have the potential of undermining their continued success and achievements.
It is also noteworthy that Muslims have told us, that the Qur’an, in Sura Al Baqarah 2:185, indicates that
fasting needs not be confined exclusively to Ramadan and that for those who are unable to fast during
that month for legitimate reasons, Allah has kept the door of compensation open during other months of
the year so that they need not be deprived of the opportunity to demonstrate their gratitude to Him for
His bounty, in revealing the Qur’an. In addition, the Qur’an states that “Allah intends for you ease, and He
does not want to make things difficult for you. (He wants that you) must complete the same number (of
days), and that you must magnify Allah for having guided you so that you may be grateful to Him” (Qur’an,
2:185). By implication, Allah does not insist that the fast be done when there are complications. He
understands and provides opportunities for it to be done later. This is what many Muslims who have
chosen to go through Christian schools and signed to follow school rules have done in times past. This girl
signed to follow school rules. So what has changed? This issue of fasting should therefore not have
become an impediment according to the Qur’an. Please note that the Qur’an also underscores the
importance of acquiring knowledge “My Lord! Enrich me with knowledge.” (Quran, 20:114) and therefore
Allah would clearly not punish the girl for choosing to go to an excellent school and defer fasting while
acquiring knowledge. Interestingly thousands of pupils and students from different faith groups, including
Muslims, have all quietly observed personal prayer and fasting in schools over the years, ensuring that
they follow school rules, without any school being compelled to follow a national policy on fasting.
In spite of our position that this directive is unjustifiable and our concerns about what the real motives
may be, and on the other hand, because we recognize the tensions this directive is creating amongst
Christians, we want to make some suggestions. As a pragmatic solution to the current impasse, we
recommend that, Muslim students in Christian schools can take advantage of the two track system and
choose to spend the Ramadan period at home on vacation. Alternatively, Muslims who wish to live strict
Islamic lives in school could also select Islamic Mission schools. This would ensure that our Christian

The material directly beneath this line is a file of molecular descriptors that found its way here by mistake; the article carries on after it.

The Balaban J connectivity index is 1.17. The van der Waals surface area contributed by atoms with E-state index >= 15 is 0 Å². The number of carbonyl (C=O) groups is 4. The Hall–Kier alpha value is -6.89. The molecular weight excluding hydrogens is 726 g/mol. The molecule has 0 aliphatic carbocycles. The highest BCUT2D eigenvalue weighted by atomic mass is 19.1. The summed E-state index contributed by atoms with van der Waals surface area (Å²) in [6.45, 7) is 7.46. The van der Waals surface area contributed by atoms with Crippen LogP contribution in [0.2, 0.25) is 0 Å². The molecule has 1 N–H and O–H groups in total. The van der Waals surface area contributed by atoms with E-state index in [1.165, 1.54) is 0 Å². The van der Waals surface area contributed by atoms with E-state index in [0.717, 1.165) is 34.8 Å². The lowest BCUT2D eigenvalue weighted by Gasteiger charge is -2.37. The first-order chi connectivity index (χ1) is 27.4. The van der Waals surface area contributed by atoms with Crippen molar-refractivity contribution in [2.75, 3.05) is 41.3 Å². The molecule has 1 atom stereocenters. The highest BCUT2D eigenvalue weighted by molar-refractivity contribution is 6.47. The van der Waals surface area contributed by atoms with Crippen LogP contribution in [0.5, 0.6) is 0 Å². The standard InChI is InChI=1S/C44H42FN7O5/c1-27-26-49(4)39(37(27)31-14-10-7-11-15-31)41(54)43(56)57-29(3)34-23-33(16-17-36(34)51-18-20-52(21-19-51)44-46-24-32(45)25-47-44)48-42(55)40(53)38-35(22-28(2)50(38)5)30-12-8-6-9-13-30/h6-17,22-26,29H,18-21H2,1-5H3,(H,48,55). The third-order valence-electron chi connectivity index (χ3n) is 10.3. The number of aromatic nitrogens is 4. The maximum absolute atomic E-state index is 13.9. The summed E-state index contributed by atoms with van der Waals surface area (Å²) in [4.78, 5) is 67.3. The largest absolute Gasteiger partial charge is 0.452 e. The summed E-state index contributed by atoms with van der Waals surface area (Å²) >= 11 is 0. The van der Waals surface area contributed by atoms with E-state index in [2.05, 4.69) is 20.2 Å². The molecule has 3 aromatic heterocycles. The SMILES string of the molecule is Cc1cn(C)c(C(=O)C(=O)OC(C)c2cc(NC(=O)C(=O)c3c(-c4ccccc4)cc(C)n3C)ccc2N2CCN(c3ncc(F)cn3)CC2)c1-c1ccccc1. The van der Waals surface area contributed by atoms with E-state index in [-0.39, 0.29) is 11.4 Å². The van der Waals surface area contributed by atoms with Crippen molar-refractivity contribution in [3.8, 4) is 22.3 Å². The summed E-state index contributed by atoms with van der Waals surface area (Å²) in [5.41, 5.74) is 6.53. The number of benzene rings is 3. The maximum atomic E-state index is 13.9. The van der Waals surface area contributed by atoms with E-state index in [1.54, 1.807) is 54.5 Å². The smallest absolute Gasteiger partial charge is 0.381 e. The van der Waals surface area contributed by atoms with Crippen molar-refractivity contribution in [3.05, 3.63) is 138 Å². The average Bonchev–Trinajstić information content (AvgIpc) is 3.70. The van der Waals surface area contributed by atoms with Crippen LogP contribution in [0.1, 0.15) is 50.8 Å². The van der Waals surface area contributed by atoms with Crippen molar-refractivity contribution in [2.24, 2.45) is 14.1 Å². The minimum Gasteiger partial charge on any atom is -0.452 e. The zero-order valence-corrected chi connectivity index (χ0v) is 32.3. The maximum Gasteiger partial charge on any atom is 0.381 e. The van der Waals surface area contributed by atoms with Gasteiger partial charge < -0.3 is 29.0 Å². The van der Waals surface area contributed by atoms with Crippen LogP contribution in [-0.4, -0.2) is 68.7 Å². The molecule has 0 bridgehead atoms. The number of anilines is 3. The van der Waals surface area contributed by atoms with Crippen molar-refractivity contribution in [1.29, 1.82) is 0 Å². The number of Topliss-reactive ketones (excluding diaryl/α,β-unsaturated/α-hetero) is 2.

schools do not set unsustainable precedents that affect the value systems and peaceful religious
coexistence that have produced the excellence that make schools like WGHS stand out.
It is in this context that we (Advocates for Christ Ghana) call on the Minister of Education and the Director
General of the Ghana Education Service to re-consider the current directive on promoting fasting in
Considering the huge constituency that Christians represent, we further call on the Minister of Education
to convene an urgent stakeholder meeting on this issue in accordance with Article 35 (6) (d) of the
Constitution of Ghana, which states that: The State shall take appropriate measures to:
(d) Make democracy a reality by decentralizing the administrative and financial machinery of government
to the regions and districts and by affording all possible opportunities to the people to participate in
decision-making at every level in national life and in government.
We call on our Muslim brothers and sisters and their leadership to be fair, knowing fully well that Islamic
schools do not give room for other non-islamic religious practices and bearing in mind that their own
members state that the Ramadan fast can be deferred.
We call on all practitioners in the educational sector, to take stock of the current and future complications
that this recent directive could engender.
We call on all Church members, Para Church Organizations, the Christian Caucus in Parliament, Christians
home and abroad and the rank and file of Christian Youth groups across the length and breadth of Ghana
who are getting agitated by these recent developments to please stay calm. God is in control. We shall
We look forward to the MoE and GES calling an urgent stakeholder engagement for Ghanaians to discuss
these issues and to find long term solutions to these budding issues. We must support mission/nonmission schools to continue attaining very high standards and to thrive under their well-thought through
school rules, regulations and principles.
God bless our homeland Ghana.
Mr. Edem Senanu
Chairman, Advocates for Christ Ghana